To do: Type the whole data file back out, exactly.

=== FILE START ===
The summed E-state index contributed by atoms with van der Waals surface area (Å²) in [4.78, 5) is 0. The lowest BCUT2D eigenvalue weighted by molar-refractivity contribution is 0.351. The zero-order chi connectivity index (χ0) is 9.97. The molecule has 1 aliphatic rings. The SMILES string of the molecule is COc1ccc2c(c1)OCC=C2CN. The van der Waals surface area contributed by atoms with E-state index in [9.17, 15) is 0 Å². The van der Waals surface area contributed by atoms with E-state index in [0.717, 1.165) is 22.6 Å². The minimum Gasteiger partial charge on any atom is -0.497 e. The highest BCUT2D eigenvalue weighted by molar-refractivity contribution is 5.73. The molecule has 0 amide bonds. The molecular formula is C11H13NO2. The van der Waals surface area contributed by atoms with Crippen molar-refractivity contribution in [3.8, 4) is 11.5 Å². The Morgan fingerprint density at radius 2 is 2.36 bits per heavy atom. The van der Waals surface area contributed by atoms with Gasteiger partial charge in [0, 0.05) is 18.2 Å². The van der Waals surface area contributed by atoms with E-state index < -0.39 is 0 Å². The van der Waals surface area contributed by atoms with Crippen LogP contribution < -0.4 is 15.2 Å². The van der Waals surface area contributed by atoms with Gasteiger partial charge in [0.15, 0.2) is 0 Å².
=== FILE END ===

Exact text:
The summed E-state index contributed by atoms with van der Waals surface area (Å²) in [4.78, 5) is 0. The lowest BCUT2D eigenvalue weighted by molar-refractivity contribution is 0.351. The zero-order chi connectivity index (χ0) is 9.97. The molecule has 1 aliphatic rings. The SMILES string of the molecule is COc1ccc2c(c1)OCC=C2CN. The van der Waals surface area contributed by atoms with E-state index in [9.17, 15) is 0 Å². The van der Waals surface area contributed by atoms with E-state index in [0.717, 1.165) is 22.6 Å². The minimum Gasteiger partial charge on any atom is -0.497 e. The highest BCUT2D eigenvalue weighted by molar-refractivity contribution is 5.73. The molecule has 0 amide bonds. The molecular formula is C11H13NO2. The van der Waals surface area contributed by atoms with Crippen molar-refractivity contribution in [3.8, 4) is 11.5 Å². The Morgan fingerprint density at radius 2 is 2.36 bits per heavy atom. The van der Waals surface area contributed by atoms with Gasteiger partial charge in [0, 0.05) is 18.2 Å². The van der Waals surface area contributed by atoms with E-state index < -0.39 is 0 Å². The van der Waals surface area contributed by atoms with Crippen LogP contribution < -0.4 is 15.2 Å². The van der Waals surface area contributed by atoms with Gasteiger partial charge in [0.15, 0.2) is 0 Å².